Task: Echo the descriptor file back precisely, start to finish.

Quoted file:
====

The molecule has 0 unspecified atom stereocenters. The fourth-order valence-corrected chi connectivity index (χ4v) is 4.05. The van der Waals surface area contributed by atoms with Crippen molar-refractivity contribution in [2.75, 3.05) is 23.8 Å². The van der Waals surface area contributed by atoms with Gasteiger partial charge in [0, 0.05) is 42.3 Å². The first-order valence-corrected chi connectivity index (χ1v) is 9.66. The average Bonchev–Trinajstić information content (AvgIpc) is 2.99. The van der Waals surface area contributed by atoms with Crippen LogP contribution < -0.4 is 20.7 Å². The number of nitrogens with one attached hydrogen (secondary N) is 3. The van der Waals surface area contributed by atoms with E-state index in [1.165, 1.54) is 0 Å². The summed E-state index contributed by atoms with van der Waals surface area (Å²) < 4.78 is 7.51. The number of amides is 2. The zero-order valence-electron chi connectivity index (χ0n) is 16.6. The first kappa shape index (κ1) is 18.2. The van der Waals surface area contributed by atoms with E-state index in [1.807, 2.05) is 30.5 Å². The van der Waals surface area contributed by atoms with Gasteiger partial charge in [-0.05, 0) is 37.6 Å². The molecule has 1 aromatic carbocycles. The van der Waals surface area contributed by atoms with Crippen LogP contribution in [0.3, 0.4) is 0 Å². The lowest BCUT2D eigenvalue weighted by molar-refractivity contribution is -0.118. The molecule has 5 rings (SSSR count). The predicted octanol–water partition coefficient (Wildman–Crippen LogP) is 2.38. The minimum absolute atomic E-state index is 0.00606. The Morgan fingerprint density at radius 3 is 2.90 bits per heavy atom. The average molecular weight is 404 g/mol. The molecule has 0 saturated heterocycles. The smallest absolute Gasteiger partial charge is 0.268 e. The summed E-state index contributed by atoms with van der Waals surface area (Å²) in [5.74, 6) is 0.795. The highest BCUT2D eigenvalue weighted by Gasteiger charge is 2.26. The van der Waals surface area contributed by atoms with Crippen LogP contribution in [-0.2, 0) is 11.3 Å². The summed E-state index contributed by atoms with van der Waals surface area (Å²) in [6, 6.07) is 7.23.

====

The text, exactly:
The molecule has 0 unspecified atom stereocenters. The fourth-order valence-corrected chi connectivity index (χ4v) is 4.05. The van der Waals surface area contributed by atoms with Crippen molar-refractivity contribution in [2.75, 3.05) is 23.8 Å². The van der Waals surface area contributed by atoms with Gasteiger partial charge in [0, 0.05) is 42.3 Å². The first-order valence-corrected chi connectivity index (χ1v) is 9.66. The average Bonchev–Trinajstić information content (AvgIpc) is 2.99. The van der Waals surface area contributed by atoms with Crippen LogP contribution < -0.4 is 20.7 Å². The number of nitrogens with one attached hydrogen (secondary N) is 3. The van der Waals surface area contributed by atoms with E-state index in [1.165, 1.54) is 0 Å². The summed E-state index contributed by atoms with van der Waals surface area (Å²) < 4.78 is 7.51. The number of amides is 2. The zero-order valence-electron chi connectivity index (χ0n) is 16.6. The first kappa shape index (κ1) is 18.2. The van der Waals surface area contributed by atoms with E-state index in [1.807, 2.05) is 30.5 Å². The van der Waals surface area contributed by atoms with Gasteiger partial charge in [-0.05, 0) is 37.6 Å². The molecule has 1 aromatic carbocycles. The van der Waals surface area contributed by atoms with Crippen LogP contribution in [0.3, 0.4) is 0 Å². The lowest BCUT2D eigenvalue weighted by molar-refractivity contribution is -0.118. The molecule has 5 rings (SSSR count). The predicted octanol–water partition coefficient (Wildman–Crippen LogP) is 2.38. The minimum absolute atomic E-state index is 0.00606. The Morgan fingerprint density at radius 3 is 2.90 bits per heavy atom. The average molecular weight is 404 g/mol. The molecule has 0 saturated heterocycles. The smallest absolute Gasteiger partial charge is 0.268 e. The summed E-state index contributed by atoms with van der Waals surface area (Å²) in [5.74, 6) is 0.795. The highest BCUT2D eigenvalue weighted by Gasteiger charge is 2.26. The van der Waals surface area contributed by atoms with Crippen LogP contribution in [-0.2, 0) is 11.3 Å². The summed E-state index contributed by atoms with van der Waals surface area (Å²) in [6, 6.07) is 7.23.